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Markets and Economy

The Overreaction to the Manufacturing Slump

The lowest reading of industrial activity in a decade likely isn’t caused by the trade war or indicative of bigger economic problems.

Key points:

  • US manufacturing is contracting, according to a recent survey of supply chain managers
  • This result is likely tied to temporary declines in the energy and aviation sectors rather than tariffs.
  • Manufacturing is a small portion of the US economy, so the survey isn’t a good predictor of broader economic trends.

A negative September reading of the Purchasing Managers’ Index (PMI), which gauges business conditions based on manufacturing trends, shouldn’t set off trade war or recession alarm bells.

Why it matters: The PMI doesn’t track the country’s overall economic trajectory as it did in previous decades when manufacturing often accounted for as much as two-thirds of GDP growth—compared to only 7 percent today.

Falling oil prices and aircraft shipment delays are more likely contributing to weak production numbers, while Chinese tariffs have had a muted effect on the US economy so far.

Over the past decade, swings in the PMI haven’t followed trends in economic growth:

  • In 2012, real industrial output continued to grow despite negative sentiment.
  • In 2015, the global oil glut eventually caused industrial output to decline, but low fuel prices increased consumers’ disposable income, which benefited the broader economy.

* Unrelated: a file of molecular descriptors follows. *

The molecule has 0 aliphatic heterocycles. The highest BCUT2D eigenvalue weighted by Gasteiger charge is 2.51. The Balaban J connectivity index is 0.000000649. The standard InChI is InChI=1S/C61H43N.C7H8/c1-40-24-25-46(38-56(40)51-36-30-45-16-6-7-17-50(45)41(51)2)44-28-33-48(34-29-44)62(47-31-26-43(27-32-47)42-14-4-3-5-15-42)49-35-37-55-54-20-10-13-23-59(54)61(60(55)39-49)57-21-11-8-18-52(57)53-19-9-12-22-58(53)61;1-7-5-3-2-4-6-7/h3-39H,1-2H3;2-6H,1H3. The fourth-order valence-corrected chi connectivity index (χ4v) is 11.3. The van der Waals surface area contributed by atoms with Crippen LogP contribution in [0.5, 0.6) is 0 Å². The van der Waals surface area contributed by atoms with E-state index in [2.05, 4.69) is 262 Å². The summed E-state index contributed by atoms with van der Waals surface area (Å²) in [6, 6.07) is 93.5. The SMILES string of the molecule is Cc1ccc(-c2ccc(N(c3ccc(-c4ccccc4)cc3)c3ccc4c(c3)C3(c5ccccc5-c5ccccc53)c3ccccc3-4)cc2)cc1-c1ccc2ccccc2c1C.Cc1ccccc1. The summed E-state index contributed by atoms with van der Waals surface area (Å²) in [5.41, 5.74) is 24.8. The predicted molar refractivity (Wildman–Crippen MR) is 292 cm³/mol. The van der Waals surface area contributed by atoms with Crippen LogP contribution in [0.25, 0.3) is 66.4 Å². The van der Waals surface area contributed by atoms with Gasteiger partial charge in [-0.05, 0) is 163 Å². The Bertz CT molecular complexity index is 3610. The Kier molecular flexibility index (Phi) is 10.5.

The bigger picture: Because manufacturing data is easy to quantify, it’s had an outsized influence on the economic conversation.

  • Unlike the service or retail sectors, industrial output is relatively easy to measure and compare against its baseline capacity.
  • But that doesn’t make the sector’s sentiment shifts infallible.

Between the lines: It’s easy to blame trade tensions for weakening production, but the decline has been contained almost entirely within the energy and aviation sectors.

  • For starters, the current tariffs only amount to half a percentage point of GDP—their impact has been almost completely offset by a 12 percent devaluation of the Chinese yuan.
  • Falling oil prices and the temporary grounding of Boeing’s 737 MAX 8 jet have significantly weakened industrial activity and dampened capital investment.
  • These idiosyncratic headwinds don’t indicate broader economic weakness.

The bottom line: Businesses are constantly adapting to the shifting cross-currents of America’s highly diversified economy. While the trade conflict may dominate economic conversations, it’s important to remember that the current business climate is favorable and there are still no clear signs of trouble on the horizon.

View our economic commentary disclaimer.

Jim Glassman, Head Economist, Commercial Banking

Jim Glassman

Jim Glassman, Head Economist, Commercial Banking

Jim Glassman is the Managing Director and Head Economist for Commercial Banking. From regulations and technology to globalization and consumer habits, Jim's insights are used by companies and industries to help them better understand the changing economy and its impact on their businesses.

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